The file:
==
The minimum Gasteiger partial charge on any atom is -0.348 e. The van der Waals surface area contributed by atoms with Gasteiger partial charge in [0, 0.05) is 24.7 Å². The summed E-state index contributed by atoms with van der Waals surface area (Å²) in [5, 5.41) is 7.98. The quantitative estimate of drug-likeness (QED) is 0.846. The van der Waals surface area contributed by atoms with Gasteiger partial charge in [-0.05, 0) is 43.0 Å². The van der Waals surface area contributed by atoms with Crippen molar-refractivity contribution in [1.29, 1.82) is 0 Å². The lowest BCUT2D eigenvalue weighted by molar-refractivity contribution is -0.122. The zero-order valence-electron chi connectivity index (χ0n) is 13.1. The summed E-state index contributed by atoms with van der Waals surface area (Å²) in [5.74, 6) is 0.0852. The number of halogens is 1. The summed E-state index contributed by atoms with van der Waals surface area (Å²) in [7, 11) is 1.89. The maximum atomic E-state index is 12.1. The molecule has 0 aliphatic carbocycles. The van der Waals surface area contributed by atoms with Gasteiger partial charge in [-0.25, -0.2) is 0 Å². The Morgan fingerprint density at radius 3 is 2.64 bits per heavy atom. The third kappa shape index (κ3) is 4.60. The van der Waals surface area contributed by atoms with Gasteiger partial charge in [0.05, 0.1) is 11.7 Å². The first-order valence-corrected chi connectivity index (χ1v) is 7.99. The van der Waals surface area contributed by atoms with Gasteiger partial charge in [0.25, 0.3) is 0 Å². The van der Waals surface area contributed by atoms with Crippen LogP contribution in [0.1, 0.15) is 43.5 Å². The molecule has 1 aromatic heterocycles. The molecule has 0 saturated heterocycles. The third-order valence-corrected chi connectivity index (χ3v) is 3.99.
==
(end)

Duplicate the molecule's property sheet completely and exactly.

The minimum Gasteiger partial charge on any atom is -0.348 e. The van der Waals surface area contributed by atoms with Gasteiger partial charge in [0, 0.05) is 24.7 Å². The summed E-state index contributed by atoms with van der Waals surface area (Å²) in [5, 5.41) is 7.98. The quantitative estimate of drug-likeness (QED) is 0.846. The van der Waals surface area contributed by atoms with Gasteiger partial charge in [-0.05, 0) is 43.0 Å². The van der Waals surface area contributed by atoms with Crippen molar-refractivity contribution in [1.29, 1.82) is 0 Å². The lowest BCUT2D eigenvalue weighted by molar-refractivity contribution is -0.122. The zero-order valence-electron chi connectivity index (χ0n) is 13.1. The summed E-state index contributed by atoms with van der Waals surface area (Å²) in [5.74, 6) is 0.0852. The number of halogens is 1. The summed E-state index contributed by atoms with van der Waals surface area (Å²) in [7, 11) is 1.89. The maximum atomic E-state index is 12.1. The molecule has 0 aliphatic carbocycles. The van der Waals surface area contributed by atoms with Gasteiger partial charge in [-0.25, -0.2) is 0 Å². The Morgan fingerprint density at radius 3 is 2.64 bits per heavy atom. The third kappa shape index (κ3) is 4.60. The van der Waals surface area contributed by atoms with Gasteiger partial charge in [0.05, 0.1) is 11.7 Å². The first-order valence-corrected chi connectivity index (χ1v) is 7.99. The van der Waals surface area contributed by atoms with Gasteiger partial charge in [0.25, 0.3) is 0 Å². The van der Waals surface area contributed by atoms with Crippen LogP contribution in [0.1, 0.15) is 43.5 Å². The molecule has 1 aromatic heterocycles. The molecule has 0 saturated heterocycles. The third-order valence-corrected chi connectivity index (χ3v) is 3.99.